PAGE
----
Tag Archives: books

Why Isn’t Print Dead?

According to Yoda, the future is always in motion. That may be why it’s so hard for forecasters to read the tea leaves. For years they foretold the demise of print publishing as digital readers took the world by storm. But over the past couple of years, the digital growth curve has flattened and even turned downward. By 2013, eBook sales had grown to 21% of all book sales. But in 2014 that figure dropped to 19%, and in 2015 it further slid to 17%.

What’s going on here? Has the digital dream faltered? Everyone seems to have a theory. Wade through the mass of commentary published over the past year and you’ll find conflicting guesswork. On June 17 of this year, Publisher’s Weekly reported on a Codex Group study that suggests people are succumbing to “digital fatigue,” that many are growing tired of spending so much time plugged into their electronics. This exhaustion appears to be particularly acute among the very group you’d think would have most tightly embraced the gizmos–young adults. According to the study, the decline in e-reading is linked to a decline in e-reader sales and use.

But is the reading public really driving the decline? A Fortune article suggests something different: the ongoing war between Amazon and traditional publishers. On July 11, a mere month after the PW article, they reported that e-book best sellers now cost 50% more than during the Kindle’s early days. It’s not digital fatigue; according to this article, young adults are reading more and are very much in love with the electronic format. Additionally, the rise of self-publishing might be offsetting the decline in e-sales reported by major publishers.

Behind the apparent drop in eBook popularity is a big-picture issue: trade book sales slid 13.7% from January 2015 to January 2016, with the only growth seen in religious publishing. Against this backdrop, is it possible the digital decline is merely an artifact of publishing’s overall woes? Nobody seems to be suggesting that, but it’s hard to avoid wondering whether eBooks sales really are falling off a cliff after all.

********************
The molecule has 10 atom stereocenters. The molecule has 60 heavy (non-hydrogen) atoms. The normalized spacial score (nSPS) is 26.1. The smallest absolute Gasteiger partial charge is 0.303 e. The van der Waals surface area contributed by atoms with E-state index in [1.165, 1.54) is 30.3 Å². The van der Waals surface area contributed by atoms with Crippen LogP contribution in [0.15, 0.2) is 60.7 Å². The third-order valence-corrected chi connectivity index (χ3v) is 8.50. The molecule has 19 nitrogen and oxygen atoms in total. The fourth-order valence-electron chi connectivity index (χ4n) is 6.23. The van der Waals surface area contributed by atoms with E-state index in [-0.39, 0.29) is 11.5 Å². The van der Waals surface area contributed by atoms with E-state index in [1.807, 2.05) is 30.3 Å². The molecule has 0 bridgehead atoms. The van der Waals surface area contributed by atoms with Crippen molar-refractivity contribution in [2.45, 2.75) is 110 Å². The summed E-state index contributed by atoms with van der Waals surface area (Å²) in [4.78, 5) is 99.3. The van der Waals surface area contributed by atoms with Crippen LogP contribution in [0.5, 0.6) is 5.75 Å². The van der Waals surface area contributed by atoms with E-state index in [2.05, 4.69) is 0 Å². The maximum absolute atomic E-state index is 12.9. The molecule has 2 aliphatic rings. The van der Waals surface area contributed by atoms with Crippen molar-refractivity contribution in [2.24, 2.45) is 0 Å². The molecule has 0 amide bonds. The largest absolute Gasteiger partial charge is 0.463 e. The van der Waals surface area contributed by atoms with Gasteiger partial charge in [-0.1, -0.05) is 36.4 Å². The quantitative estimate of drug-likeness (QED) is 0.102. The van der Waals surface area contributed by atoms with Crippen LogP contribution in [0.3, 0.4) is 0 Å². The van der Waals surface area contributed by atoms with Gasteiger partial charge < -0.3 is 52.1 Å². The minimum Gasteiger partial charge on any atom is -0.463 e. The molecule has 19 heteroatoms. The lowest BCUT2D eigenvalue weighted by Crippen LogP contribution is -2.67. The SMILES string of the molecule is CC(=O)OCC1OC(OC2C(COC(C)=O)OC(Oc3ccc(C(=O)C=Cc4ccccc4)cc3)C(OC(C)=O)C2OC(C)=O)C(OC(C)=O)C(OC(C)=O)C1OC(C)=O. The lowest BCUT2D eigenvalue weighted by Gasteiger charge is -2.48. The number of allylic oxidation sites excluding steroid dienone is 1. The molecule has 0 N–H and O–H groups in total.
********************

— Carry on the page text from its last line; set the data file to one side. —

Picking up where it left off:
In fact, the issue is probably more complex than any of these rather simplistic guesses. What people buy and use and like involves a wide variety of factors from life experiences to the state of the economy. If you’re struggling to keep the roof over your head, you’re not going to blow much on either print books or e-readers. Our experience of reading must play into it, too. My wife is fond of saying that it took humans thousands of years to replace the scroll with something easier to use–the printed book–and now we’ve reinvented the scroll. Her observation is partially borne out by a 2013 Scientific American report on research that compares reading using physical books and eBooks. The results suggest that each technology has merits, but that there can be potential drawbacks to e-reading.

Regardless of the reasons, clearly print books aren’t going away tomorrow, but neither are eBooks. Seventeen percent of sales is nothing to sneeze at. We publishers would be well-advised to make our products available in both formats, reasonably priced. I don’t mean that all eBooks should be as cheap as Amazon wants to make them. Writing, editing, layout, artwork, and file conversion costs money. Nevertheless, $15.00 is probably too much for most eBooks. People may indeed be less interested in buying them for that reason alone. Does that mean they’re running out to buy the print edition instead? Not necessarily. Remember that 13.7% decline in trade sales?

Earlier in 2016, we settled on three price points for our One Voice Press and Serpent Cliff eBooks: $3.99 for children’s titles and shorter works, $4.99 for most adult fiction and nonfiction, and $5.99 for longer works. This represented a decline in price for most of our titles, but so far I can’t say we’ve noticed any significant change in sales. Then again, we didn’t sell many eBooks to start with. The vast majority of our readers still buy print books. And that, too, may say something.

Assaulted By Ideas

Based on anecdotal evidence, one of the most common questions asked of fiction writers is, “Where do you get your ideas?” I’ve never been asked this. I may have been asked a time or two where a specific idea came from, but not ideas generally. But let me answer anyway.

Generally speaking, ideas sneak up and attack without warning. Later, I may not remember in any detail how a given idea arose. Nevertheless, they originate in three ways.